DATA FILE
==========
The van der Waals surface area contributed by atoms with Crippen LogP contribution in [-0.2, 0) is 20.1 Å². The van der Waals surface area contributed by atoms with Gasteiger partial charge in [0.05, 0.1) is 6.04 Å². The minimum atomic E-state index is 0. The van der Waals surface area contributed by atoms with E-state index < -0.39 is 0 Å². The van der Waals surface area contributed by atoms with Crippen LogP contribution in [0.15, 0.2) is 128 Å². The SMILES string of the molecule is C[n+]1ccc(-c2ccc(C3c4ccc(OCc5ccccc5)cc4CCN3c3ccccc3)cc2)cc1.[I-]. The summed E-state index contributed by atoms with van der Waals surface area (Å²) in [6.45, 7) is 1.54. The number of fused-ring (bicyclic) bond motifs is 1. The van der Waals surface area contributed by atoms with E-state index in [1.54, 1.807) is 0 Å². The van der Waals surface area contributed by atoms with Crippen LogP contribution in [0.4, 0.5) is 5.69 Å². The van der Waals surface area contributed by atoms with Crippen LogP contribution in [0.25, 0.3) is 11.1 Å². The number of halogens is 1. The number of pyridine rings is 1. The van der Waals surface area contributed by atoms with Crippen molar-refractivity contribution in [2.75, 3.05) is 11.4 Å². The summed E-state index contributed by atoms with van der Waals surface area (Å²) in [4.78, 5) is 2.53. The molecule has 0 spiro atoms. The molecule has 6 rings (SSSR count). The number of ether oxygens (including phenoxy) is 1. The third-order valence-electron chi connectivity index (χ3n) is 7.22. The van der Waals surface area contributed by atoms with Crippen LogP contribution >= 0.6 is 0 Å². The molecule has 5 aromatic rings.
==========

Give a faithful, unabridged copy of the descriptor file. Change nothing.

The van der Waals surface area contributed by atoms with Crippen LogP contribution in [-0.2, 0) is 20.1 Å². The van der Waals surface area contributed by atoms with Gasteiger partial charge in [0.05, 0.1) is 6.04 Å². The minimum atomic E-state index is 0. The van der Waals surface area contributed by atoms with E-state index < -0.39 is 0 Å². The van der Waals surface area contributed by atoms with Crippen LogP contribution in [0.15, 0.2) is 128 Å². The SMILES string of the molecule is C[n+]1ccc(-c2ccc(C3c4ccc(OCc5ccccc5)cc4CCN3c3ccccc3)cc2)cc1.[I-]. The summed E-state index contributed by atoms with van der Waals surface area (Å²) in [6.45, 7) is 1.54. The number of fused-ring (bicyclic) bond motifs is 1. The van der Waals surface area contributed by atoms with E-state index in [1.54, 1.807) is 0 Å². The van der Waals surface area contributed by atoms with Crippen LogP contribution in [0.4, 0.5) is 5.69 Å². The van der Waals surface area contributed by atoms with Crippen LogP contribution in [0.25, 0.3) is 11.1 Å². The number of halogens is 1. The number of pyridine rings is 1. The van der Waals surface area contributed by atoms with Crippen molar-refractivity contribution in [2.75, 3.05) is 11.4 Å². The summed E-state index contributed by atoms with van der Waals surface area (Å²) in [4.78, 5) is 2.53. The molecule has 0 spiro atoms. The molecule has 6 rings (SSSR count). The number of ether oxygens (including phenoxy) is 1. The third-order valence-electron chi connectivity index (χ3n) is 7.22. The van der Waals surface area contributed by atoms with Crippen LogP contribution >= 0.6 is 0 Å². The molecule has 5 aromatic rings.